After sharp criticism, Rio evangelical mayor opens Carnival

The 2018 Carnival King Momo, Milton Junior holds up the key of the city as the Rio de Janeiro's Mayor Marcelo Crivella stands left behind at a ceremony marking the official start of Carnival in Rio de Janeiro, Brazil, Friday, Feb. 9, 2018. (AP Photo/Leo Correa)
Flanked by Queen Jessica Maia, left, and the 2018 Carnival King Momo, Milton Junior, the Rio de Janeiro's Mayor Marcelo Crivella applauds at a ceremony marking the official start of Carnival in Rio de Janeiro, Brazil, Friday, Feb. 9, 2018. (AP Photo/Leo Correa)
The 2018 Carnival King Momo, Milton Junior holds the key of the city as the Rio de Janeiro's Mayor Marcelo Crivella at a ceremony marking the official start of Carnival in Rio de Janeiro, Brazil, Friday, Feb. 9, 2018. (AP Photo/Leo Correa)

RIO DE JANEIRO — Rio's evangelical mayor attended the ceremonial opening of this year's Carnival on Friday after being sharply criticized for ducking out last year.

However, Mayor Marcelo Crivella did it in a way that many Carnival revelers will find strange.

Crivella was present for Friday's handing of the city's key to the Carnival king, but did not do it himself as previous mayors have done. Instead, he had a famous Rio family do it and then stepped away quickly.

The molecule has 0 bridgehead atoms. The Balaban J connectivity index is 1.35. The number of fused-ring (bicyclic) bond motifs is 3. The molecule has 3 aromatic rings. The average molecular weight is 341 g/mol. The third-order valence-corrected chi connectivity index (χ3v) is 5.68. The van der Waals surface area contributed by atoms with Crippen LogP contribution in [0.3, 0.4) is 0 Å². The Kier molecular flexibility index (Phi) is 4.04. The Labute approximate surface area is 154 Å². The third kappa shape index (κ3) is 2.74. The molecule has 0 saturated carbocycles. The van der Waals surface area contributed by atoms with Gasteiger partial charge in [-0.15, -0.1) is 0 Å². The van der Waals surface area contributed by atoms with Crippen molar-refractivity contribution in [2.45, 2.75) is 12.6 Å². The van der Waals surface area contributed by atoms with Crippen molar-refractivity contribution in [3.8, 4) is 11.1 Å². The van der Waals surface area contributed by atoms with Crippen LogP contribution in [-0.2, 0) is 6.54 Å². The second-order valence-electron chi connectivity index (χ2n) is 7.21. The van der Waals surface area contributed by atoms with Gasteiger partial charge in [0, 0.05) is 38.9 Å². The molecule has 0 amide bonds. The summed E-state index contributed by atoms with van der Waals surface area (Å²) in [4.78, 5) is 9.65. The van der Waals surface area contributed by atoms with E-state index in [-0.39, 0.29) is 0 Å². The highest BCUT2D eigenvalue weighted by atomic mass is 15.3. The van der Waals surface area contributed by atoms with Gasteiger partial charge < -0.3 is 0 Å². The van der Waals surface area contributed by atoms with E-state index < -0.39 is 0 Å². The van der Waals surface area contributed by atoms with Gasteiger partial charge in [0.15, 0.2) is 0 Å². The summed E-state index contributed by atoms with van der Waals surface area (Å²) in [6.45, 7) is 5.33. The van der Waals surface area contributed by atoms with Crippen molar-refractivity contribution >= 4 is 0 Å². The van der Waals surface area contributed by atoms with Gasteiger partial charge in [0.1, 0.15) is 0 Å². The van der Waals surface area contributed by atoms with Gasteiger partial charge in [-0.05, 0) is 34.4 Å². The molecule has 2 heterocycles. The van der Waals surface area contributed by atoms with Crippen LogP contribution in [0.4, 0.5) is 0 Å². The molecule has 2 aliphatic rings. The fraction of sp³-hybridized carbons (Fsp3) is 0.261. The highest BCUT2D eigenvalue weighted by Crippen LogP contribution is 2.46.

Crivella is a bishop in Brazil's powerful Universal Church of Kingdom of God and was elected mayor in 2016 with the help of the evangelical vote. Many evangelicals oppose Carnival.

Crivella has also cut about $1.5 million in funding for the famous samba school parades.

After the ceremonial opening on Friday, Crivella told journalists he doesn't hold any prejudice against Carnival and called the bash "just a party."

"This thing about me handing the key has become a religious dogma," Crivella said. "The key was always handed to the Carnival king. Has that made education better? Healthcare? Is there anything very important in this?"

Revelers have criticized Rio's mayor with their costumes, shirts and songs. Popular samba school Mangueira plans to feature a float depicting a butt with Crivella's name on it.

Rio's mayor said he accepts criticism and that Carnival is a paradoxical time for the city.

"We live with our hearts torn by violence, by inequality," he said, adding that many poor communities "need so much."

The mayor did not say whether he would go to the Sambadrome, where samba schools will parade and compete on Sunday and Monday while thousands watch. Earlier on Thursday he inspected the Sambadrome building and was accidentally showered with water from a hydrant.

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